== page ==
Tuesday, March 18, 2014

Crook Salad

It's murder-with-a-smile, danger with some playfulness. It's Crook Salad, part clever mystery, part observational comedy.


A conman. A travel writer. A gold mine.

The Story

If there were a sacred order of conmen, the first rule might be: when you stumble across a vulnerable gold mine, you better make one strong wheedle for it. When Fox comes across his gold mine, he plays for it so hard that he winds up drugged, naked, dumped into a freezing river, and asked questions that will get him killed. 

During his escape from his interrogators, Fox accidentally drags some uninvolved tourists, Angie and Ben, into their own version of hot water. Everyone who has an interest in this mysterious gold mine seems to think he hid contracts and deeds in the motor home the young couple borrowed for their trip to Yellowstone National Park. Angie and Ben don’t know why their vacation becomes unpleasant so fast. They’re chatted up by increasingly strange, hostile nutjobs, find their belongings searched and vandalized, discover their tires slashed and their stuff stolen outright. Finally the secret one-sided battle ends with an arsonist rendering the RV into a burned hulk, leaving behind just the corpse of an FBI agent. Playing the patsies in a tussle over a gold mine? That’s no good way to vacation. 

Crook Salad is a little mystery, danger, humor, love, and greed, all the things that make living fun.

Read a Sample of Crook Salad on Amazon. 

The paperback edition is available.

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A Short Sample:

Fox burped and the smell pried open his eyes. The chain reaction continued with the light clubbing its way inside his head. He’d lost, or never known, the words to describe how much light could burn. Then the cycle continued with a fresh round of horrible gasses emerging from somewhere, like a besieging army of fragile colons fed exclusively on vats of pickled vegetables and unlimited cheap booze.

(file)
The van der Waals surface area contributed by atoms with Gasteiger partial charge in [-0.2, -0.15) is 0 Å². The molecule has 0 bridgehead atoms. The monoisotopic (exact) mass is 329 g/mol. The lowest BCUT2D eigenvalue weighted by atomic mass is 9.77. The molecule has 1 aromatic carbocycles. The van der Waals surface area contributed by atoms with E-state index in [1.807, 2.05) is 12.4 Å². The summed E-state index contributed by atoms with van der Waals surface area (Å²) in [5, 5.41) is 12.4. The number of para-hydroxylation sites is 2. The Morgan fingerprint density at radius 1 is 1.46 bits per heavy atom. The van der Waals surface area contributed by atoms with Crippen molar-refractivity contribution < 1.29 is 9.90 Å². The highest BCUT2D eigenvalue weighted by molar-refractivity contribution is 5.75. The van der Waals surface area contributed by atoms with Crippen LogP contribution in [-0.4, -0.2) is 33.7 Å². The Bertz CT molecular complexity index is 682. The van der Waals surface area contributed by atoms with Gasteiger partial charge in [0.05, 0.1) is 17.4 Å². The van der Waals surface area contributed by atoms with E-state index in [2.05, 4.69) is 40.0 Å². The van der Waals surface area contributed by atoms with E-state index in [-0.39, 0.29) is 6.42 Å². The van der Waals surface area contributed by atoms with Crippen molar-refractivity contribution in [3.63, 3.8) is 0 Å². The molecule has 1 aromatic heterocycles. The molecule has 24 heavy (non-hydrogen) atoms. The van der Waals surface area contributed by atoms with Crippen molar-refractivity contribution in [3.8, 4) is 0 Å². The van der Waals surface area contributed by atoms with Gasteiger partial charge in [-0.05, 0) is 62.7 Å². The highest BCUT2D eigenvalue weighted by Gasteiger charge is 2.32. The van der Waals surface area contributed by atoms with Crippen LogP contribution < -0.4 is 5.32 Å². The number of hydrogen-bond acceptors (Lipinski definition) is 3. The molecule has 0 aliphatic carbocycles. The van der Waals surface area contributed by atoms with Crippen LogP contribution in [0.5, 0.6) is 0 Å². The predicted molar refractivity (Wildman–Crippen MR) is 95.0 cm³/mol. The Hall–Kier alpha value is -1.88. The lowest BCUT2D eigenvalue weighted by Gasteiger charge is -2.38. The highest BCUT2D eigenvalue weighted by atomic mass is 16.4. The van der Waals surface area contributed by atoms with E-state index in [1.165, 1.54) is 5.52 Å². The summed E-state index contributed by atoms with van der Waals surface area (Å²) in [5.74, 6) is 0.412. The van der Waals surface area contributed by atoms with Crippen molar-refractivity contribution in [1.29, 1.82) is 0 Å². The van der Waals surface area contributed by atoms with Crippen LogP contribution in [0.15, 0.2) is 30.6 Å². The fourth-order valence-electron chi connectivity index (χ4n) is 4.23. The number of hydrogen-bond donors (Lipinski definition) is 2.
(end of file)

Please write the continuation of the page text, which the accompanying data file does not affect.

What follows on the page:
“Why is the room moving?” Fox asked no one in particular. He was alone in his hotel room, thank god. He wouldn’t want anyone else to see him or smell him now.

His eyes opened again. The room really was moving, wasn’t it?

A bad smell wafted up to him, this one not a burp but a worse-smelling gas he’d released without his knowledge. His body was a factory for foul odors.

It had to be a nightmare. He was asleep in a bed in an expensive, terrible lodge in Yellowstone Park. But his eyes, when he could pry them open, could see out a window. The world was moving. Everything was moving.

He was pretty sure last night’s drinking was about to fountain a second appearance.

He dared another look out the window. He finally realized he wasn’t laying on a bed. He was — what? — in a chair. He sat upright and the world rushed past him, eager to get away from his birthing of noxious horrors.

“I’m going to puke if things don’t stop moving.”

A man laughed.

Fox should be alone in his room. Had they stripped the sound insulation during the night? The man had to be in the hallway, but he sounded two feet away.

“Your room is five miles back there,” someone responded.

Fox cranked his head about thirty degrees and squinted. A shape the general dimension and mass of Claude Portis sat behind the wheel of a car.

“What are you doing in my room?”

The shape laughed.

Fox realized he wasn’t only sick, very sick, but the sickness stemmed from drunkenness. He couldn’t remember the last time he’d been this drunk. Then again, thinking in his present condition wasn’t his strength. He couldn’t remember the last time he’d had a shower, either.

“It’s a car, not a room, Arthur. Try to wake up if you can. I’ll turn on the air conditioner before you poison us both. Holy crap.”

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